Leckie wrote an excellent quote near the end of the novel that could have been equally applicable to today's world.
If you've got power and money and connections, some differences won't change anything. Or if you are resigned to dying in the near future ... It's the people without the money and the power, who desperately want to live, for those people small things aren't small at all. What you call no difference is life and death to them,
I mentioned above that I am already one-quarter through another book. That one is a historical account of some seriously interesting cyrpto work done over 200 years ago. I suspect I'll have a good summary of it done for next week's entry. In the meantime, here is a tweet related to that book.
Lastly, I have commented multiple times since mid-December about the War and Peace Reddit reading group that I am part of. I highly encourage you to read War and Peace, and if you do, a chapter-a-day reading habit is a great way to do it, especially if you augment it with Brian E. Denton's Daily Meditations on each chapter.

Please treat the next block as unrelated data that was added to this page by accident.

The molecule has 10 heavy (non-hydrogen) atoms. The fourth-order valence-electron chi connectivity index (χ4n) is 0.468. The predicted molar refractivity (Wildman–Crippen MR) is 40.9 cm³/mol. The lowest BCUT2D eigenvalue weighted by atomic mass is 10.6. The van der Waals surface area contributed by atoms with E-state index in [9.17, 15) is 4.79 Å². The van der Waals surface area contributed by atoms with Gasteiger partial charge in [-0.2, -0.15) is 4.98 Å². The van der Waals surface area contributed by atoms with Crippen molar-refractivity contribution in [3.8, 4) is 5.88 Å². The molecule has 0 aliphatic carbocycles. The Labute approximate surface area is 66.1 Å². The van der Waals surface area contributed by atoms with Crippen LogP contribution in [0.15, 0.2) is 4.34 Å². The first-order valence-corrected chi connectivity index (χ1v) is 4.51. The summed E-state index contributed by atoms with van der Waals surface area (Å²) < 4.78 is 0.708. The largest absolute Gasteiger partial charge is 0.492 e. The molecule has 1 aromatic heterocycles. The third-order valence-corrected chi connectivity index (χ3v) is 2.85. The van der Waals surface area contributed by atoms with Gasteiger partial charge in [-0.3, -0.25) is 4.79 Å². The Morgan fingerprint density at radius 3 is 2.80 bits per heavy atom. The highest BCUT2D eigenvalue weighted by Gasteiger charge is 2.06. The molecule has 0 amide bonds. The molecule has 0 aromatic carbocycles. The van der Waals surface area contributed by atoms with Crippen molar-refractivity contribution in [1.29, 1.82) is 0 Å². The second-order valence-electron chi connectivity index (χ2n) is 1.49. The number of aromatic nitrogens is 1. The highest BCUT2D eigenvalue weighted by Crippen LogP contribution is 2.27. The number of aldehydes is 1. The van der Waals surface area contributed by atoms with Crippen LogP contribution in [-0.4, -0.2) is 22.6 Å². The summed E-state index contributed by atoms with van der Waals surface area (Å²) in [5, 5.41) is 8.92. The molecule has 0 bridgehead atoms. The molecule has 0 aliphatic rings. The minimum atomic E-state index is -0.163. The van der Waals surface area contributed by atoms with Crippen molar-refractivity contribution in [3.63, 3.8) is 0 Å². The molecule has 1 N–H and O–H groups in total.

Denton has been actively lurking on the subreddit this year and invited myself and others to record a session where we talk about Book 1, Part 1. It was a really good discussion, and it was great to put faces to names of some of the most active contributors to the subreddit. The full video is linked below, and a few of my points are linked here [1, 2].
Four new beers for the past fortnight - I didn't feel like posting a beer update last week - and it was a fairly forgettable bunch unfortunately. It started out well with the Collective Arts Hazy State. Collective Arts do like their hazy IPAs. This one was very hazy and never did settle or clear in the slightest. There was a big waft of pine and a nice taste. (3.75 / 5). The next was also from Collective Arts, but this was a bit disappointing. It wasn't bad or poorly done, but just didn't live up to my expectations for a sour from Collective Arts. (3.25 / 5).